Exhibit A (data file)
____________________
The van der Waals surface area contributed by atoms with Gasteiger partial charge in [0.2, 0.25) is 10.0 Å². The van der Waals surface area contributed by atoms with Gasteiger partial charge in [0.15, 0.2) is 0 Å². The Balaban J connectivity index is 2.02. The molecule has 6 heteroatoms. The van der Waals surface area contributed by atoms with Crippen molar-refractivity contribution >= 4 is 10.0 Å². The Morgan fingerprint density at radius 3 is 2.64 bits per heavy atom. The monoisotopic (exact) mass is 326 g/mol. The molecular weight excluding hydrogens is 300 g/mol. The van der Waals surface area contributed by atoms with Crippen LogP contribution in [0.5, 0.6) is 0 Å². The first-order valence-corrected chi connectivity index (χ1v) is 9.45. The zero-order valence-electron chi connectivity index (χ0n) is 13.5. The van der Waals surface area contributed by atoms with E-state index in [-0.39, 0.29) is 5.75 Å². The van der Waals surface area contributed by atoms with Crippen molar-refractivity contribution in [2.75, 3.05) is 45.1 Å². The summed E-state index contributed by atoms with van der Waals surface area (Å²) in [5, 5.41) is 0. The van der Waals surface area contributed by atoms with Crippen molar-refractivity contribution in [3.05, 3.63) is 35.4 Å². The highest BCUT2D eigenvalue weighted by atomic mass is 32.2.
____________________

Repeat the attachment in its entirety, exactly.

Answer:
The van der Waals surface area contributed by atoms with Gasteiger partial charge in [0.2, 0.25) is 10.0 Å². The van der Waals surface area contributed by atoms with Gasteiger partial charge in [0.15, 0.2) is 0 Å². The Balaban J connectivity index is 2.02. The molecule has 6 heteroatoms. The van der Waals surface area contributed by atoms with Crippen molar-refractivity contribution >= 4 is 10.0 Å². The Morgan fingerprint density at radius 3 is 2.64 bits per heavy atom. The monoisotopic (exact) mass is 326 g/mol. The molecular weight excluding hydrogens is 300 g/mol. The van der Waals surface area contributed by atoms with Crippen LogP contribution in [0.5, 0.6) is 0 Å². The first-order valence-corrected chi connectivity index (χ1v) is 9.45. The zero-order valence-electron chi connectivity index (χ0n) is 13.5. The van der Waals surface area contributed by atoms with E-state index in [-0.39, 0.29) is 5.75 Å². The van der Waals surface area contributed by atoms with Crippen molar-refractivity contribution in [2.75, 3.05) is 45.1 Å². The summed E-state index contributed by atoms with van der Waals surface area (Å²) in [5, 5.41) is 0. The van der Waals surface area contributed by atoms with Crippen molar-refractivity contribution in [3.05, 3.63) is 35.4 Å². The highest BCUT2D eigenvalue weighted by atomic mass is 32.2.